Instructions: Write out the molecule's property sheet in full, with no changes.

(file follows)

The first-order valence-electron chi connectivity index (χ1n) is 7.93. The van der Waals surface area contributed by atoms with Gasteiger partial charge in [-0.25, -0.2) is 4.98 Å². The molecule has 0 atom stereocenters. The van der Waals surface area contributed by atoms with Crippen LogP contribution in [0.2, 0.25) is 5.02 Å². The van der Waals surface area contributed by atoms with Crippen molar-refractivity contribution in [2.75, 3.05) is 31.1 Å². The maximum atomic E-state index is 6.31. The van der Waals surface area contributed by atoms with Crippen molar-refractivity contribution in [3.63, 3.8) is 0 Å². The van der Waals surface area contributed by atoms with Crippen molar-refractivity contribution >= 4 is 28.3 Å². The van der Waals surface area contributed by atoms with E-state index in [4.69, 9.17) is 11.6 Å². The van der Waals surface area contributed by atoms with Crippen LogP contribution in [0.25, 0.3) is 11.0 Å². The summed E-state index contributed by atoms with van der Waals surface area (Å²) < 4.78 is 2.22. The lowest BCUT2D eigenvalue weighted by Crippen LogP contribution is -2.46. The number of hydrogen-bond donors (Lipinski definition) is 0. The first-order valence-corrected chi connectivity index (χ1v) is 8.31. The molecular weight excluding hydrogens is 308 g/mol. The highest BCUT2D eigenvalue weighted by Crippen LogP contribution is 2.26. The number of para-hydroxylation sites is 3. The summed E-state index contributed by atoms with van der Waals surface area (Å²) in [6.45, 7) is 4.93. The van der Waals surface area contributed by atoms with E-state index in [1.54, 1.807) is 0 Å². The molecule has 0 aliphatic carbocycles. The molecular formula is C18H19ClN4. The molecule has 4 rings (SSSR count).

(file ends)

The first-order valence-electron chi connectivity index (χ1n) is 7.93. The van der Waals surface area contributed by atoms with Gasteiger partial charge in [-0.25, -0.2) is 4.98 Å². The molecule has 0 atom stereocenters. The van der Waals surface area contributed by atoms with Crippen LogP contribution in [0.2, 0.25) is 5.02 Å². The van der Waals surface area contributed by atoms with Crippen molar-refractivity contribution in [2.75, 3.05) is 31.1 Å². The maximum atomic E-state index is 6.31. The van der Waals surface area contributed by atoms with Crippen molar-refractivity contribution in [3.63, 3.8) is 0 Å². The van der Waals surface area contributed by atoms with Crippen molar-refractivity contribution >= 4 is 28.3 Å². The van der Waals surface area contributed by atoms with E-state index in [4.69, 9.17) is 11.6 Å². The van der Waals surface area contributed by atoms with Crippen LogP contribution in [0.25, 0.3) is 11.0 Å². The summed E-state index contributed by atoms with van der Waals surface area (Å²) < 4.78 is 2.22. The lowest BCUT2D eigenvalue weighted by Crippen LogP contribution is -2.46. The number of hydrogen-bond donors (Lipinski definition) is 0. The first-order valence-corrected chi connectivity index (χ1v) is 8.31. The molecular weight excluding hydrogens is 308 g/mol. The highest BCUT2D eigenvalue weighted by Crippen LogP contribution is 2.26. The number of para-hydroxylation sites is 3. The summed E-state index contributed by atoms with van der Waals surface area (Å²) in [6.45, 7) is 4.93. The van der Waals surface area contributed by atoms with E-state index in [1.54, 1.807) is 0 Å². The molecule has 0 aliphatic carbocycles. The molecular formula is C18H19ClN4. The molecule has 4 rings (SSSR count).